Today is my fifth day in London.
We arrived 6:20am on Sunday and by 11am were on a four hour bike tour of London. It is not surprising that both kids fell asleep that night at the Royal Albert Hall where we watched the Classical Spectacular. They slept through the Royal Philharmonic Orchestra, a marching regiment, indoor fireworks, balloons falling from the ceiling, cannons firing to the 1812 Overture, CanCan dancers in the aisle and stirring applause after each number.
The four of us are travelling using carry-on luggage only. We will see whether we succeed with seven weeks’ travel. We are setting up a blog to talk about our travels, post minifig photos and reveal Mr13’s daily “top ten” lists. We’ll be commenting on those daily oddities – like buying seven bananas at Marks and Spencer’s for just 50p – which would cost around $5 back home. When the site is ready, I will post a link here.
What have I seen so far that is librarianly?
1. Good use of QR codes in Imperial College London library.
You have probably heard me get really cross about trendy and pointless uses of QR codes in libraries (like QR codes in email signatures … if someone can explain to me WHY that would ever be useful instead of just posting a link then I would be grateful).
QR codes work well when they link physical objects to something online that increases the utility of the object (either by further information, or something interactive). When my Australian librarian friend Jenny Evans gave me a tour of the library I saw this very sensible use outside their bookable computer labs:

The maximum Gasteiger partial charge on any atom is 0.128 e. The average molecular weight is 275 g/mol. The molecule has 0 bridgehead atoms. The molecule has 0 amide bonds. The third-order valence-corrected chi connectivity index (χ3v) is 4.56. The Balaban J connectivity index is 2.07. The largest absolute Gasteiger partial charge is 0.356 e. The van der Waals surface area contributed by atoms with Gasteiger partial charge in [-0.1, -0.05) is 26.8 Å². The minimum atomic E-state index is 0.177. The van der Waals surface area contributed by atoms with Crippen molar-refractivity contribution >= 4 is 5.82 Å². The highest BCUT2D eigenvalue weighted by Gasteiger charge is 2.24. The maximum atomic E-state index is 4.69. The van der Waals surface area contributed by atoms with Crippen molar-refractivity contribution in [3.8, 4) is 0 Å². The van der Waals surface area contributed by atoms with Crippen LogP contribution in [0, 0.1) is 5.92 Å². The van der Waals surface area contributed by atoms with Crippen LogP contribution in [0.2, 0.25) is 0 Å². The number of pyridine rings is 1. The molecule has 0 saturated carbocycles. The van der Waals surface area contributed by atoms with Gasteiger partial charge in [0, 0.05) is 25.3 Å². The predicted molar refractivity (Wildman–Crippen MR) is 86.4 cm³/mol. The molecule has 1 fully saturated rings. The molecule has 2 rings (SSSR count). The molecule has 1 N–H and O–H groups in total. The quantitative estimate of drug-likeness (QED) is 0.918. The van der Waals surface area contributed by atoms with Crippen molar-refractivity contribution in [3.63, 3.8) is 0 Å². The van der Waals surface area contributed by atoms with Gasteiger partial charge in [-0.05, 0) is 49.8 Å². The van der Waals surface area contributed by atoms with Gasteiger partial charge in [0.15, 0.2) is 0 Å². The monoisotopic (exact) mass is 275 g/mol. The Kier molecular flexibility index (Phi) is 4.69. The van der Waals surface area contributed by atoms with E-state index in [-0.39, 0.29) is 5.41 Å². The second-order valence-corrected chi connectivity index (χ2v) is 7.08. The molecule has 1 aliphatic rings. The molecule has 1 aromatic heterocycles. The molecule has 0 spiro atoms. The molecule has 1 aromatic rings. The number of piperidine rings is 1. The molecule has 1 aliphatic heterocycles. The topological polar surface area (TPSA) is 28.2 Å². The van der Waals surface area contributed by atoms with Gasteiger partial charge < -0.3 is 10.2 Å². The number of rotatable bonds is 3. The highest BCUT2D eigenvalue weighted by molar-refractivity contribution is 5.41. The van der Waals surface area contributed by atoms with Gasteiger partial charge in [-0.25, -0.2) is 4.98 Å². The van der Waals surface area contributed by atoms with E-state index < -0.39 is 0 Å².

2. Records in the dragon in the tower
It is apparently traditional to build large sculptures from weapons won in battle – like this giant dragon in the Tower of London built by the Royal Armouries. It contains over 2672 items, including 26 telescopes, two cannons and 15 pollaxes.
If you look closer, however, you will see that it is also celebrating the ten different institutions that have been part of the Tower. This includes the – more peaceable? – Records Office.
The dragon’s limbs are made of scrolls from the Records Office:
3. Art library at the Victoria and Albert Museum
Apparently much of the stock is off-site, but if I ever need an image of the “traditional” research library, then the National Art Library at the Victoria and Albert Museum would be a great candidate.
4. A literacy campaign ( that forgot libraries ?)
As we ride the tube, we see these posters telling us that “Nicky Helps Kids Read”.
At first I thought it was an advert promoting the government’s “Big Society” initiatives, where cost saving measures are replacing professional staff with volunteers, as has been done in Oxfordshire. In June 20 out of 43 libraries in the constituency were set to close, however it was also planned for six libraries to have all professional staff replaced by volunteers.
Apparently, though, it is promoting a literacy campaign that is being led by one of the local tabloid newspapers, called Get London Reading . Hundreds of volunteers are going in to schools to do one-on-one reading programmes with kids with low literacy levels. Apparently – and this is an outsiders’ view so I would love to be wrong – this is not involving local and school libraries as part of the program. In fact, the British Library has been running a similar programme with staff volunteers for the last eight years. Seems like an opportunity missed by underfunded libraries and the programme organisers – although there have been people pointing out the hypocrisy of government ministers supporting the Get London Reading campaign, while making it harder for kids to read by closing local libraries.